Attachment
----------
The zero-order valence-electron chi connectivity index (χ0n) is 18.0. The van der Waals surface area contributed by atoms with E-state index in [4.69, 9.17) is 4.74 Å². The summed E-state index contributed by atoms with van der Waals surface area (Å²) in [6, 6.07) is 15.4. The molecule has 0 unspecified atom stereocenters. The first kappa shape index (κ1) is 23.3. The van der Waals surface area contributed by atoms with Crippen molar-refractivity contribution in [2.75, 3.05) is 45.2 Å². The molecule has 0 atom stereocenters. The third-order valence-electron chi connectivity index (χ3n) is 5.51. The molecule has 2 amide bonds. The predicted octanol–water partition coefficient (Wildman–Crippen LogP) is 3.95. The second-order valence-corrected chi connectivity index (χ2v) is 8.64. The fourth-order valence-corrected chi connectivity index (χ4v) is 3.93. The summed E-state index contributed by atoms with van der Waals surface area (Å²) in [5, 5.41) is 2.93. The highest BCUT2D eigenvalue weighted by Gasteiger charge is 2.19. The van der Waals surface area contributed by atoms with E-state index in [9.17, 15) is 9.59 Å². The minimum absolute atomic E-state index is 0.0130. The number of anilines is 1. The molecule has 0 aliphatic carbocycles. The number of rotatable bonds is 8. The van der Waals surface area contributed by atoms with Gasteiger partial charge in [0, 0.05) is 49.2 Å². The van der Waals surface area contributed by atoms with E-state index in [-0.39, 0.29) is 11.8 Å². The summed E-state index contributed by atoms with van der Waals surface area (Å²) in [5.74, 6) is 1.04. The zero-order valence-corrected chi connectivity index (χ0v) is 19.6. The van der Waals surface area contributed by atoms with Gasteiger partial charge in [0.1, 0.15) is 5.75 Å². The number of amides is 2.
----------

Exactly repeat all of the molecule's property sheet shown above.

The zero-order valence-electron chi connectivity index (χ0n) is 18.0. The van der Waals surface area contributed by atoms with E-state index in [4.69, 9.17) is 4.74 Å². The summed E-state index contributed by atoms with van der Waals surface area (Å²) in [6, 6.07) is 15.4. The molecule has 0 unspecified atom stereocenters. The first kappa shape index (κ1) is 23.3. The van der Waals surface area contributed by atoms with Crippen molar-refractivity contribution in [2.75, 3.05) is 45.2 Å². The molecule has 0 atom stereocenters. The third-order valence-electron chi connectivity index (χ3n) is 5.51. The molecule has 2 amide bonds. The predicted octanol–water partition coefficient (Wildman–Crippen LogP) is 3.95. The second-order valence-corrected chi connectivity index (χ2v) is 8.64. The fourth-order valence-corrected chi connectivity index (χ4v) is 3.93. The summed E-state index contributed by atoms with van der Waals surface area (Å²) in [5, 5.41) is 2.93. The highest BCUT2D eigenvalue weighted by Gasteiger charge is 2.19. The van der Waals surface area contributed by atoms with E-state index in [9.17, 15) is 9.59 Å². The minimum absolute atomic E-state index is 0.0130. The number of anilines is 1. The molecule has 0 aliphatic carbocycles. The number of rotatable bonds is 8. The van der Waals surface area contributed by atoms with Gasteiger partial charge in [0, 0.05) is 49.2 Å². The van der Waals surface area contributed by atoms with E-state index in [-0.39, 0.29) is 11.8 Å². The summed E-state index contributed by atoms with van der Waals surface area (Å²) in [5.74, 6) is 1.04. The zero-order valence-corrected chi connectivity index (χ0v) is 19.6. The van der Waals surface area contributed by atoms with Gasteiger partial charge in [0.1, 0.15) is 5.75 Å². The number of amides is 2.